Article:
Oliver had his bone marrow transplant December 22, 2018 (about a year and a half ago). He has done really well since then, but in October, 2019 Oliver’s labs showed that his donor bone marrow cells were going away and his old cells were coming back. Almost always with JMML or a transplant, old cells coming back means the cancer is coming back…except that isn’t what has happened with Oliver. They tried to give him “boosts” of his transplant cells to try to save the transplant, but it didn’t work. At his last check, he only had 16% of transplant cells left.

Oliver wasn’t allowed to touch sand/dirt/ocean for a year after transplant. He LOVES getting to dig his toes in the sand now.

Somehow his old cells seem to be coming back with no sign of cancer. Our doctors have told us they know of 3 other cases where this has happened – the child had old cells take over the transplant and they didn’t have cancer come back. My mind can’t fathom how rare Oliver’s case is. His type of cancer already only occurs in 1 in 1 million kids…and then to have this happen is even more rare.

He is currently getting monthly lab draws and bone marrow biopsies every 3 months. When they do the bone marrow biopsies, they send the cells to UCSF in San Francisco, California for genetic analysis to check for any cancer mutations. Our doctors tell us the longer he goes without the cancer coming back, the more likely it is that it will not come back. So far his monthly labs have looked normal.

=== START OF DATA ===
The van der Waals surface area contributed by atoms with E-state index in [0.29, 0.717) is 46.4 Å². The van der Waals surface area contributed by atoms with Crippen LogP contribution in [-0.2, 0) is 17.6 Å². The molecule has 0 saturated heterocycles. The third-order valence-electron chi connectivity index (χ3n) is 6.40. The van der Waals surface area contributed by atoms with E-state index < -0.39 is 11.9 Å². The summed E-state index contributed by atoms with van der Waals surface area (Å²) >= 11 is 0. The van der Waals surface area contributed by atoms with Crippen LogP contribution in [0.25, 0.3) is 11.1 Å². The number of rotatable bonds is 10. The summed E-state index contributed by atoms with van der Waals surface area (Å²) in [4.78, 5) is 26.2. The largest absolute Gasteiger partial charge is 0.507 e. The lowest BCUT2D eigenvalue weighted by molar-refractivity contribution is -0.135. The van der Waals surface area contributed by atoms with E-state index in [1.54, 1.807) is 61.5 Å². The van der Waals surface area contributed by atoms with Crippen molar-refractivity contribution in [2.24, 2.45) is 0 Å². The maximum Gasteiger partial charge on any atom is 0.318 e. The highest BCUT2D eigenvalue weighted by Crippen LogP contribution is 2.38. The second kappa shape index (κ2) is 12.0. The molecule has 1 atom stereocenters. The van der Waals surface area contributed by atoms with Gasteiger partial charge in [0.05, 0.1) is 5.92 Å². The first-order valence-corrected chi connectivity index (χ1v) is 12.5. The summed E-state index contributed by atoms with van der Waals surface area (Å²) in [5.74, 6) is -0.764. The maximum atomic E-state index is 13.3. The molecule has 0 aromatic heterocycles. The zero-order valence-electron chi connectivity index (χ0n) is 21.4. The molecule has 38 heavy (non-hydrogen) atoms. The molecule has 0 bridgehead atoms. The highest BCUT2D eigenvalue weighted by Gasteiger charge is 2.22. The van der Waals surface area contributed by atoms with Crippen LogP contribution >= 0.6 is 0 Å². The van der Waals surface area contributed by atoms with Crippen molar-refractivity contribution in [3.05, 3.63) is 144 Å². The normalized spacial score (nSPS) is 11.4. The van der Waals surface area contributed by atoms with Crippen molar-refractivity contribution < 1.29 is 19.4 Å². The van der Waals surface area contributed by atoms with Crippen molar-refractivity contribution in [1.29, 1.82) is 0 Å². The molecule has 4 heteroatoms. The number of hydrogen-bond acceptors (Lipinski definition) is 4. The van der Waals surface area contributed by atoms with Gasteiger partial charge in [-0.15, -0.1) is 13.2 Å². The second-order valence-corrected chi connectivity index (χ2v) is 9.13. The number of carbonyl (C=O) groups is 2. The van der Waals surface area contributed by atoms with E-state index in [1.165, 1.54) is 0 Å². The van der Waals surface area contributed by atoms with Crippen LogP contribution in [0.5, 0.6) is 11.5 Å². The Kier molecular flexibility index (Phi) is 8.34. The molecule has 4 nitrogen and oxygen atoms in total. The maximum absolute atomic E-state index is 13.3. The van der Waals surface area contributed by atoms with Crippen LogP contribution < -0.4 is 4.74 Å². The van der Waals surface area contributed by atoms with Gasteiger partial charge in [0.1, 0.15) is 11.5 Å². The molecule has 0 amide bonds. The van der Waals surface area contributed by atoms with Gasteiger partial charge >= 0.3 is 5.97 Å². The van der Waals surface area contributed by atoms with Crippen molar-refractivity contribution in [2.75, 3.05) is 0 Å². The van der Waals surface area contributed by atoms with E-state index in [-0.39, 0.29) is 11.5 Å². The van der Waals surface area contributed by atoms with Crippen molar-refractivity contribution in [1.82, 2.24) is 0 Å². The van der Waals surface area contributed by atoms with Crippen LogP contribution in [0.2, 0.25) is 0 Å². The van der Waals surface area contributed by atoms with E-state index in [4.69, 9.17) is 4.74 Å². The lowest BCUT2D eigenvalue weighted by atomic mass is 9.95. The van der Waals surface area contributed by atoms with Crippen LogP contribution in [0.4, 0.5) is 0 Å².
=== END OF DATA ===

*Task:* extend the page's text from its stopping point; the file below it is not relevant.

Waiting for monthly labs

Unfortunately, because Oliver had a transplant, he is at a much higher risk of other types of leukemia and other cancers down the road. He will need regular monitoring for his whole life. If Oliver did show any sign of relapse, he would immediately head in to a second transplant.

It is such a strange place to be in…Oliver seems just like a “normal kid” right now for the most part, but we always have this shadow hanging over our heads. He only takes 1 medicine to help protect him against viruses.

Oliver and Eliza have such a special relationship

Oliver did really well through all of transplant. I follow two other children who got bone marrow transplants at Seattle Children’s right around the same time as Oliver and BOTH kids had inpatient stays this past week from massive complications from transplant. I am fully, fully aware of the huge blessing it is to have Oliver home in Bellingham with us.

We just try to live each day praising God for the gift of Oliver and hoping for the best while knowing life on Earth is often broken and imperfect. Of course I worry about Oliver – are the bruises on his legs normal toddler bruises or something else? Is he napping longer than a normal toddler? Is he eating enough? Is he eating healthy enough? Most of the time I’m able to put these thoughts away and just be thankful for Oliver. We are SO incredibly thankful that Oliver is pain-free, nearly medicine-free, tube-free, and full of so much life.

One question we get asked every so often is if Oliver is immune-compromised. He is and he isn’t…the common cold shouldn’t be deadly to him anymore like it could have been right after transplant, BUT cells do weird things sometimes after transplant and we are never 100% sure if his immune system is totally functioning normally. We still try to be fairly careful with germs (and so many other people are now too with COVID!).

We are so thankful for everyone who has faithfully prayed for Oliver and our family! I wish I could express my gratitude in a better way but I don’t know what else to say other than thank you!

Oliver in March, 2019
Oliver in June, 2020!